They cause cancers in many different animals. They typically cause cancer by expressing analogs of cell growth-controlling genes (oncogenes).

13

4 divisions of tumors in Oncoviruses

1. Avian Tumors
2. Mammary Tumors
3. Leukemias (most species)
4. HTLV I & II (Human Leukemias)

14

What are human leukemias called and how are they classified?

HTLV I & II
Classified as an Oncovirus (Exogenous viruses category)

15

How does HTLV I & II work and how is it transmitted?

They integrate into T cells. It is transmitted through sexual contact

16

Describe action of Lentiviruses

Cause slow-developing CNS and immunosuppressive diseases in a variety of animals. Characterized by long incubation periods

17

What are the main Lentiviruses?

HIV 1 and 2 (AIDS)

18

Exogenous viruses work through what type of transmission? (Vertical or Horizontal)

Horizontal. They are transferred from person to person

19

Endogenous viruses work through what type of transmission? (Vertical or Horizontal)

Vertical. Passed from Mother to Child

20

Spumaviruses are associated with what disease?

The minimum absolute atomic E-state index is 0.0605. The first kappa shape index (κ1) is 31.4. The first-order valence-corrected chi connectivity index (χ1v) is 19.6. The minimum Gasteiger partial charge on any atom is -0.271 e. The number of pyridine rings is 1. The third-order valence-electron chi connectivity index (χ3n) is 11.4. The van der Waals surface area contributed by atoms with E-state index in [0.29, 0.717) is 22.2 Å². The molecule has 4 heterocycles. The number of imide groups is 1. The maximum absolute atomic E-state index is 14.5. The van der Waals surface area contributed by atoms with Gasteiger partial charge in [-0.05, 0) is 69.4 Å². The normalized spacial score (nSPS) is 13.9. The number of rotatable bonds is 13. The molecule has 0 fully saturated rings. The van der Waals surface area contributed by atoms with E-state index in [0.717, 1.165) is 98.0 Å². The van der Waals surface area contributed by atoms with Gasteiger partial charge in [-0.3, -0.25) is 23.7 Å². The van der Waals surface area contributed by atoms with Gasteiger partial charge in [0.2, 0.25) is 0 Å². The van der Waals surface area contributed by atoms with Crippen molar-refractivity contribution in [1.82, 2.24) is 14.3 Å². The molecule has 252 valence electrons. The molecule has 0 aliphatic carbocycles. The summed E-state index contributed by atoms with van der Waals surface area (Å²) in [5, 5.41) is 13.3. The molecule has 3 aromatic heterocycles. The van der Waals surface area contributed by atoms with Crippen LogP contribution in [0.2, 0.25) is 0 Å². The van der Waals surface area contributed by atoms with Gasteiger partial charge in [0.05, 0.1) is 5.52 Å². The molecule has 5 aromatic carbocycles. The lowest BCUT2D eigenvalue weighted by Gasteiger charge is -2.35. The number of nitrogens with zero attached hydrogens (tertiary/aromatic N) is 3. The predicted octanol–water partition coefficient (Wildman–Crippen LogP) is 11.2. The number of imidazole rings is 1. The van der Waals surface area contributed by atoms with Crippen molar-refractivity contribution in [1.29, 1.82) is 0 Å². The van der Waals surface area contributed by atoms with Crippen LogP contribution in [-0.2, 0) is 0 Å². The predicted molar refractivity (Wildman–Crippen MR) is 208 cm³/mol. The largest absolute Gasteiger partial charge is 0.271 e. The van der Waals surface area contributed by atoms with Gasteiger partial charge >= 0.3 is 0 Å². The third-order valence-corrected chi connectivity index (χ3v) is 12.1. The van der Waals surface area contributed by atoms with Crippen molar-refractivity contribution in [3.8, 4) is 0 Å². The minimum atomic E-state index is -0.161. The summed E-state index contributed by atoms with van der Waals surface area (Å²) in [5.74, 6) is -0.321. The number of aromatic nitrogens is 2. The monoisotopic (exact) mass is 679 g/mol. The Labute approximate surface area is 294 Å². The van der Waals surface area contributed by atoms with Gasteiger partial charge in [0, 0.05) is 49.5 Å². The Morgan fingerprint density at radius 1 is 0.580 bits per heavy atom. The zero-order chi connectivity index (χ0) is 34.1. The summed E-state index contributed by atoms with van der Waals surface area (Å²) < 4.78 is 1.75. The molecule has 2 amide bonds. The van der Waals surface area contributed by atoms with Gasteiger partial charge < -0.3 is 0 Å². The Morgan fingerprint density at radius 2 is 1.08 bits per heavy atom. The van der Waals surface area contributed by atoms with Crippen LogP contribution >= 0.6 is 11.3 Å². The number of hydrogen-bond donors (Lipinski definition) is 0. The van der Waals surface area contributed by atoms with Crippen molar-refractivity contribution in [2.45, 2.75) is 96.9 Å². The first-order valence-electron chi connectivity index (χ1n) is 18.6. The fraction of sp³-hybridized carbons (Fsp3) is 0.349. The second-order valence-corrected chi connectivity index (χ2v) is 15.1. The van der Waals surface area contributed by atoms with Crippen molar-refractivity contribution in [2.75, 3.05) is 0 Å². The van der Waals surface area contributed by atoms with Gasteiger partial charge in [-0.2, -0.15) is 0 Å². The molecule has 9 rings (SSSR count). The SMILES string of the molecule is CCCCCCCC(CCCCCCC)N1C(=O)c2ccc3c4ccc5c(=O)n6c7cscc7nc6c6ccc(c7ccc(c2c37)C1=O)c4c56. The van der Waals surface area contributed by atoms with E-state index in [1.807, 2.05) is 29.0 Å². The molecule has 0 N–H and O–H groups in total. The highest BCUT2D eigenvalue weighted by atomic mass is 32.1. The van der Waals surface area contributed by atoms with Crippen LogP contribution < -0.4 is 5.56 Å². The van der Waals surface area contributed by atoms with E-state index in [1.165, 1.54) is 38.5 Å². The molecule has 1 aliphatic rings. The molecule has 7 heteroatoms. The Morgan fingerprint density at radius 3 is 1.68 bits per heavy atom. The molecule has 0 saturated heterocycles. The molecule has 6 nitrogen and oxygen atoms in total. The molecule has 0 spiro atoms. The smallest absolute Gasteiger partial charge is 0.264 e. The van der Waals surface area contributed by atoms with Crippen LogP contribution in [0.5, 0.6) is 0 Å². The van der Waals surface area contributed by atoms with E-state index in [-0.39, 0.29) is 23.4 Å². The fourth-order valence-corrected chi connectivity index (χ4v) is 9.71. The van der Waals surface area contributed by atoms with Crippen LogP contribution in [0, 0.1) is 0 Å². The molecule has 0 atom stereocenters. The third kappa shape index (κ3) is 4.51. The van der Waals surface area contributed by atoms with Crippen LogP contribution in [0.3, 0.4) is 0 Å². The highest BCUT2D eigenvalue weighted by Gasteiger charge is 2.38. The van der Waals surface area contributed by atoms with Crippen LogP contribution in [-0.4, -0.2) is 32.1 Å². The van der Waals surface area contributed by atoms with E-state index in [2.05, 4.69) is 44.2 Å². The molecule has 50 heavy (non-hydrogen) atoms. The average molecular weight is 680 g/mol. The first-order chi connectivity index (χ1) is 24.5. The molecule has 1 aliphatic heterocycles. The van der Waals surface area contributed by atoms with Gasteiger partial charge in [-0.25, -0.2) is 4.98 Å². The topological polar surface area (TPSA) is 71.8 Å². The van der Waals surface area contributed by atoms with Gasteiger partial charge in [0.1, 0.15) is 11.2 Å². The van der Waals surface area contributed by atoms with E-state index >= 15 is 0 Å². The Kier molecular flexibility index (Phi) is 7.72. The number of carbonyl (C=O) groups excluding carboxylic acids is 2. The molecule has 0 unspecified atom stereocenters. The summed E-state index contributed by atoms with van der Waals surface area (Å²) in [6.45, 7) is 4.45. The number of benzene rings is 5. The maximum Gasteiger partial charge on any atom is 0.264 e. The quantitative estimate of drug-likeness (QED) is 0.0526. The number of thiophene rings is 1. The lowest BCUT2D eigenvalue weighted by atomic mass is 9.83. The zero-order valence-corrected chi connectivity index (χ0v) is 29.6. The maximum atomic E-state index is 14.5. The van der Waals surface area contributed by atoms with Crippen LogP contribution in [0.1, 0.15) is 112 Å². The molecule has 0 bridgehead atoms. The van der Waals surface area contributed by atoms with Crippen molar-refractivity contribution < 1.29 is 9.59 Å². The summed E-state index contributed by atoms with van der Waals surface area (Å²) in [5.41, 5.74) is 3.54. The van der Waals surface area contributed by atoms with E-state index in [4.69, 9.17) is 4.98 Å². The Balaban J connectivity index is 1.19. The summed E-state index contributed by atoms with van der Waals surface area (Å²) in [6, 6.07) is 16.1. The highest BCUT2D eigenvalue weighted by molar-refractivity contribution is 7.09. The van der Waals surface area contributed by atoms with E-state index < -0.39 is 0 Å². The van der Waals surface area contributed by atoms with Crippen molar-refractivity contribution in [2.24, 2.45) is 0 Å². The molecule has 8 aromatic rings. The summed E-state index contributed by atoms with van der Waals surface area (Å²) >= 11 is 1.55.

Not associated with any known diseases. They were also the first human retroviruses discovered.

21

What do Endogenous viruses cause?

They are the ultimate parasite, having permanently integrated into our germ-line DNA. These viruses (no longer fully functional viruses) are transmitted vertically and make up as much as 8% of the human genome.

22

Endogenous viruses are associated with what disease?

Not associated with any known disease but research is being conducted on their possible involvement in both disease and health.

23

What three things increase the risk of HIV?

Increased number of partners
Increased loss of epithelial barrier
Increased virus, #/time

24

HIV is spread by what three means?

Blood, Sex, perinatal

25

What is the primary means of HIV transmission worldwide?

heterosexual sex

26

What is the major mode of transmission in the U.S.